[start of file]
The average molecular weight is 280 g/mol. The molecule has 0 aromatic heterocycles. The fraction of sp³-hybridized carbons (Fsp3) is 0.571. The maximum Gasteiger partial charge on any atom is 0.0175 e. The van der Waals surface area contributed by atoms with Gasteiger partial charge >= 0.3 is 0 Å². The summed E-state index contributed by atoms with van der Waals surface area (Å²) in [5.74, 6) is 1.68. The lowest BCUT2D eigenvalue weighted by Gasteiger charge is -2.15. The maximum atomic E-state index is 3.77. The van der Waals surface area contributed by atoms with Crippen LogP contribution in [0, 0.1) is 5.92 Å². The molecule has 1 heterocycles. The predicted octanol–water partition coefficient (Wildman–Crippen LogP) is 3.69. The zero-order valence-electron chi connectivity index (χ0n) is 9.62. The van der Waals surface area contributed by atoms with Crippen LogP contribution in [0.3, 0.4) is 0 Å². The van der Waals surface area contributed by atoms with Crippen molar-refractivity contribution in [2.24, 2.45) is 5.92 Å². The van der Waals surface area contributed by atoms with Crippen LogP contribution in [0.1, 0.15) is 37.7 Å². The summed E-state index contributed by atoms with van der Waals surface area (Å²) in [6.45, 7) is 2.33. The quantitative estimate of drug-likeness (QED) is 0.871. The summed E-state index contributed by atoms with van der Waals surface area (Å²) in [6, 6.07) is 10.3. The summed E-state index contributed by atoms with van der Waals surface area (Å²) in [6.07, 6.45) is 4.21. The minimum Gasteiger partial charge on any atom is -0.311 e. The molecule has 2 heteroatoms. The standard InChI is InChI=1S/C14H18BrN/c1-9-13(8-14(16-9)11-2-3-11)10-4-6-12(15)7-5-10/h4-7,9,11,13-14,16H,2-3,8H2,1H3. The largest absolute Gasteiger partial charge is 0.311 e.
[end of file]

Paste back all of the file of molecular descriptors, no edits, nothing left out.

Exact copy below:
The average molecular weight is 280 g/mol. The molecule has 0 aromatic heterocycles. The fraction of sp³-hybridized carbons (Fsp3) is 0.571. The maximum Gasteiger partial charge on any atom is 0.0175 e. The van der Waals surface area contributed by atoms with Gasteiger partial charge >= 0.3 is 0 Å². The summed E-state index contributed by atoms with van der Waals surface area (Å²) in [5.74, 6) is 1.68. The lowest BCUT2D eigenvalue weighted by Gasteiger charge is -2.15. The maximum atomic E-state index is 3.77. The van der Waals surface area contributed by atoms with Crippen LogP contribution in [0, 0.1) is 5.92 Å². The molecule has 1 heterocycles. The predicted octanol–water partition coefficient (Wildman–Crippen LogP) is 3.69. The zero-order valence-electron chi connectivity index (χ0n) is 9.62. The van der Waals surface area contributed by atoms with Crippen LogP contribution in [0.3, 0.4) is 0 Å². The van der Waals surface area contributed by atoms with Crippen molar-refractivity contribution in [2.24, 2.45) is 5.92 Å². The van der Waals surface area contributed by atoms with Crippen LogP contribution in [0.1, 0.15) is 37.7 Å². The summed E-state index contributed by atoms with van der Waals surface area (Å²) in [6.45, 7) is 2.33. The quantitative estimate of drug-likeness (QED) is 0.871. The summed E-state index contributed by atoms with van der Waals surface area (Å²) in [6, 6.07) is 10.3. The summed E-state index contributed by atoms with van der Waals surface area (Å²) in [6.07, 6.45) is 4.21. The minimum Gasteiger partial charge on any atom is -0.311 e. The molecule has 2 heteroatoms. The standard InChI is InChI=1S/C14H18BrN/c1-9-13(8-14(16-9)11-2-3-11)10-4-6-12(15)7-5-10/h4-7,9,11,13-14,16H,2-3,8H2,1H3. The largest absolute Gasteiger partial charge is 0.311 e.